Dr. Dzau closed by stressing the need for action, and not just words. “Looking at COVID-19 and the Black community is important, but it is a symptom of a bigger problem that we all need to address and work together on,” he concluded.
Cato Laurencin, M.D., Ph.D., professor at the University of Connecticut and chair of the Roundtable on Black Men and Black Women in Science, Engineering, and Medicine, provided context on the origins and work of the Roundtable. It emerged after an examination of the growing absence of Black men in medicine, which he noted was at a critically low point from 2015 to 2018. A workshop was held, with the proceedings published in 2018 as An American Crisis: The Growing Absence of Black Men in Medicine and Science (NASEM, 2018). The effort helped lay out a blueprint for action to create change. When members of the Congressional Black Caucus were briefed, they asked about next steps. One such step was to
create the Roundtable as a permanent presence at the National Academies. (See front matter for the roster of members.)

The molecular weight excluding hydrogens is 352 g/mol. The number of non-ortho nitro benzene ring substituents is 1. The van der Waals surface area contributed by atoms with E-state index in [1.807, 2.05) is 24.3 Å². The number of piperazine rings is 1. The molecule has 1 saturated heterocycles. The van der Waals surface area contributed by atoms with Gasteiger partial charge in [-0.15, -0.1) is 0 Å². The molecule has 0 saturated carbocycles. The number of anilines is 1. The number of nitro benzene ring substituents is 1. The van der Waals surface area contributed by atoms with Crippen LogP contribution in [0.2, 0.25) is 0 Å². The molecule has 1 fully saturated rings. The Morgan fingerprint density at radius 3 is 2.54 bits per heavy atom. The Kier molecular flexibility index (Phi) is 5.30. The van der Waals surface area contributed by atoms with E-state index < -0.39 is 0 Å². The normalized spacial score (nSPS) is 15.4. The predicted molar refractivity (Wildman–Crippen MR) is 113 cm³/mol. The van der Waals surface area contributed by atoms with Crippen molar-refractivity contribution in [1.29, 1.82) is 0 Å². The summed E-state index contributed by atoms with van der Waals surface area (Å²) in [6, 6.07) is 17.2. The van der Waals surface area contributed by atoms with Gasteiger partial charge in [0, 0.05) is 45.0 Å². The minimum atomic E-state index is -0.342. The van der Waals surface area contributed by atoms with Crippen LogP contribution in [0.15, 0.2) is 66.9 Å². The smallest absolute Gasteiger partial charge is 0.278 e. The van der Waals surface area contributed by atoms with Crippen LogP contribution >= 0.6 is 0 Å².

The Roundtable has two primary goals: (1) understand issues impacting Black men and Black women in science, engineering, and medicine, and (2) create ideas for solutions, especially solutions utilizing the strengths in having Black men and Black women in science, engineering, and medicine. Underscoring the theme “Black lives matter in science, engineering, and medicine,” Dr. Laurencin said, “We believe it is crucial for success in America.”
At its December 2019 inaugural meeting, the Roundtable set forth how it would operate at each meeting to encompass data gathering, ideas generation, a business meeting, and a workshop planned by one of six action groups. The action groups cover public advocacy, mentorship and advising, psychological factors, racism and bias, pre-kindergarten to graduate education, and financing. These groups aim to foster information sharing and development of an evidence-based approach; engagement with key stakeholders and a broader community of scientists, clinicians, engineers, and administrators; and activities to include design and conduct of workshops, papers and other publications, and other activities for meaningful change. The Racism and Bias Action Group held the Roundtable’s first formal workshop virtually on March 22, 2020 (NASEM, 2020).
In April 2020, the Roundtable formed a new action group to examine COVID-19 and the Black community. The current workshop, COVID-19 and the Black Community, results from this effort. (See Box 1-1 for the Workshop Statement of Task.)